Category: Opera

Review: William Tell

Victorian Opera does justice to Rossini’s monumental opera

By Leeor Adar

For having one of the most recognised overtures globally, it is a surprise to learn that Rossini’s William Tell left Australian shores in 1876 and only returns now in 2018 (Halley’s comet has a better track record).

At 5 hours in length, it is certainly palatable to learn that Victorian Opera’s Artistic Director, Richard Mills, has cut the production down to 3 hours with “unfussy, lucid staging”. The content of William Tell is explosive and powerful. It has the grandiosity in concept of Wagner’s work, but is concerned less with magic and more with the good fight of everyday citizens.

Guillaume Tell is a Swiss man fighting for the freedom of his people from the oppression of Austrian forces, and with scores of cast and chorus, the production needs one hell of a baritone to command the stage. Armando Noguera as Guillaume Tell is a revelation; he embodies the power, charisma and magnanimity to play the hero of this tale, and does so with enormous spirit. His voice is superb, and he is fortunate to be joined by the mesmerising Colombian tenor, Carlos E. Bárcenas, who plays Arnold, the son of the late elder Melcthal (Teddy Tahu Rhodes), is torn between the duty to his people and to his love for the Austrian princess Mathilde (Gisela Stille).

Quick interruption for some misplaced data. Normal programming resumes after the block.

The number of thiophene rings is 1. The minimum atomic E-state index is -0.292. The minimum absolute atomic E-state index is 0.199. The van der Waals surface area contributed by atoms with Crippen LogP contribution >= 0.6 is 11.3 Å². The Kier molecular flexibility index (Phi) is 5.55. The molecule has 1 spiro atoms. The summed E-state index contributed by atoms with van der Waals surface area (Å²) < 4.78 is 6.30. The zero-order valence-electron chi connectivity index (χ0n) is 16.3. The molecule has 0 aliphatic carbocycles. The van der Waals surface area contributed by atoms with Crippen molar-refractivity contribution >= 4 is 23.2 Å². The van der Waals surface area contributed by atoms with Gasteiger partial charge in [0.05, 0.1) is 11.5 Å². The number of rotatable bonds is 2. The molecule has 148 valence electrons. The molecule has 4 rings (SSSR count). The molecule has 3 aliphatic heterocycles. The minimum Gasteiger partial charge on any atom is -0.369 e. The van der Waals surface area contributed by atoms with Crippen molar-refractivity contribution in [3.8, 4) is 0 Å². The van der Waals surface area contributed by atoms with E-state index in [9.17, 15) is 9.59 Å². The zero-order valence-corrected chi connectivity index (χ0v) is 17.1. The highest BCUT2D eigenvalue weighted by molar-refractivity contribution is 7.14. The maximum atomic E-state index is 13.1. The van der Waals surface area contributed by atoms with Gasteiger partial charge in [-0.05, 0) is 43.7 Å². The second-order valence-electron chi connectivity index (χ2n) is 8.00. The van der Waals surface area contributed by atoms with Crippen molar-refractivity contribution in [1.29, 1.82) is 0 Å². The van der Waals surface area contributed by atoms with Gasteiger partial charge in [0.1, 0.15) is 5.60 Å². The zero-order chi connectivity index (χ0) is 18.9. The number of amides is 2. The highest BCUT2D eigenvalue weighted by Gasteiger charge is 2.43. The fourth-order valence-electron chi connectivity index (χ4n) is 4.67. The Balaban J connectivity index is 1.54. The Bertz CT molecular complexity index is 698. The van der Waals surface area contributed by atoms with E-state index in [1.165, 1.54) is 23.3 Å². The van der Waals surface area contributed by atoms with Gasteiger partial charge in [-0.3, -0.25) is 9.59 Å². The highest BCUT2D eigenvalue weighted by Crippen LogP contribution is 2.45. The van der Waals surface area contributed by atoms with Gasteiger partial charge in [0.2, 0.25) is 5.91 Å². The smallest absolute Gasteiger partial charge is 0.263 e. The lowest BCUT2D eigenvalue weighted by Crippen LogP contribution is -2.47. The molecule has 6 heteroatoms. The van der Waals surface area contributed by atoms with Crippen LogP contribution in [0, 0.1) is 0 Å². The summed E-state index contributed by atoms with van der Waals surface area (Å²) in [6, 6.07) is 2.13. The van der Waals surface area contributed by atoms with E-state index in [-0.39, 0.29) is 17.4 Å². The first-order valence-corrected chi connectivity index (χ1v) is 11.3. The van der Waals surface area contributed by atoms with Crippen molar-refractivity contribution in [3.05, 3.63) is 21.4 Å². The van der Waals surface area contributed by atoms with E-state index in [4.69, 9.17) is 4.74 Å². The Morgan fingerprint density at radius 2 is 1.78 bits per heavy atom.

Bárcenas also had the mountainous task of the vocal range required of his role, and he managed the most gorgeous notes with real feeling. The feeling unfortunately did not translate between his character and that of Stille’s, and it was the love between father and son that really stole the show in the performances between Noguera and the marvellous soprano Alexandra Flood (Guillaume’s son Jemmy).

Victorian Opera 2018 William Tell  © Jeff Busby (3)
Featuring Carlos E. Bárcenas and Gisela Stille. Photograph by Jeff Busby.

The tale follows the usual preparations for battle, and the tense encounters with darker forces; most notably, the infamous arrow to the apple scene, which left the audience wondering how Victorian Opera planned to stage such a complex magic trick. Unfortunately, the arrow did not pierce the apple, and it’s a surprise that Guillaume’s son was spared from the comically maniacal clutches of Austrian villain Gesler (Paolo Pecchioli). No doubt this will be rectified for future performances, and it will be a treat once achieved.